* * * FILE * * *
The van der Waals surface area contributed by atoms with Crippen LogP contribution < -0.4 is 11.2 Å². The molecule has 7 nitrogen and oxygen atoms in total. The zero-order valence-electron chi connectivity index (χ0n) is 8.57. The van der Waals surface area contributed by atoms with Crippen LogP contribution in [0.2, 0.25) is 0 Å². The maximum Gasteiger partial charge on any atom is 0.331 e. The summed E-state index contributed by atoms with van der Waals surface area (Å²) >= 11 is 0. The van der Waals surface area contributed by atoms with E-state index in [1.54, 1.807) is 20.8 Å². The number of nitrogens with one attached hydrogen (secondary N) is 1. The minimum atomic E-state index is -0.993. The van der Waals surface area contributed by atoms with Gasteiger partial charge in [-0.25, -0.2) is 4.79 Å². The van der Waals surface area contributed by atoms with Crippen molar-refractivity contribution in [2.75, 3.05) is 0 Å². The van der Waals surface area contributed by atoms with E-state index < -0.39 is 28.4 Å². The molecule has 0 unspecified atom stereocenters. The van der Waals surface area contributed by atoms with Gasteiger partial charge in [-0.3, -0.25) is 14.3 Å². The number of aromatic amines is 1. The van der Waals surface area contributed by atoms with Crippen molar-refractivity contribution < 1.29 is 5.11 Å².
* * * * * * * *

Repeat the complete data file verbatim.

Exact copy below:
The van der Waals surface area contributed by atoms with Crippen LogP contribution < -0.4 is 11.2 Å². The molecule has 7 nitrogen and oxygen atoms in total. The zero-order valence-electron chi connectivity index (χ0n) is 8.57. The van der Waals surface area contributed by atoms with Crippen LogP contribution in [0.2, 0.25) is 0 Å². The maximum Gasteiger partial charge on any atom is 0.331 e. The summed E-state index contributed by atoms with van der Waals surface area (Å²) >= 11 is 0. The van der Waals surface area contributed by atoms with E-state index in [1.54, 1.807) is 20.8 Å². The number of nitrogens with one attached hydrogen (secondary N) is 1. The minimum atomic E-state index is -0.993. The van der Waals surface area contributed by atoms with Gasteiger partial charge in [-0.25, -0.2) is 4.79 Å². The van der Waals surface area contributed by atoms with Crippen molar-refractivity contribution in [2.75, 3.05) is 0 Å². The van der Waals surface area contributed by atoms with E-state index < -0.39 is 28.4 Å². The molecule has 0 unspecified atom stereocenters. The van der Waals surface area contributed by atoms with Gasteiger partial charge in [-0.3, -0.25) is 14.3 Å². The number of aromatic amines is 1. The van der Waals surface area contributed by atoms with Crippen molar-refractivity contribution < 1.29 is 5.11 Å².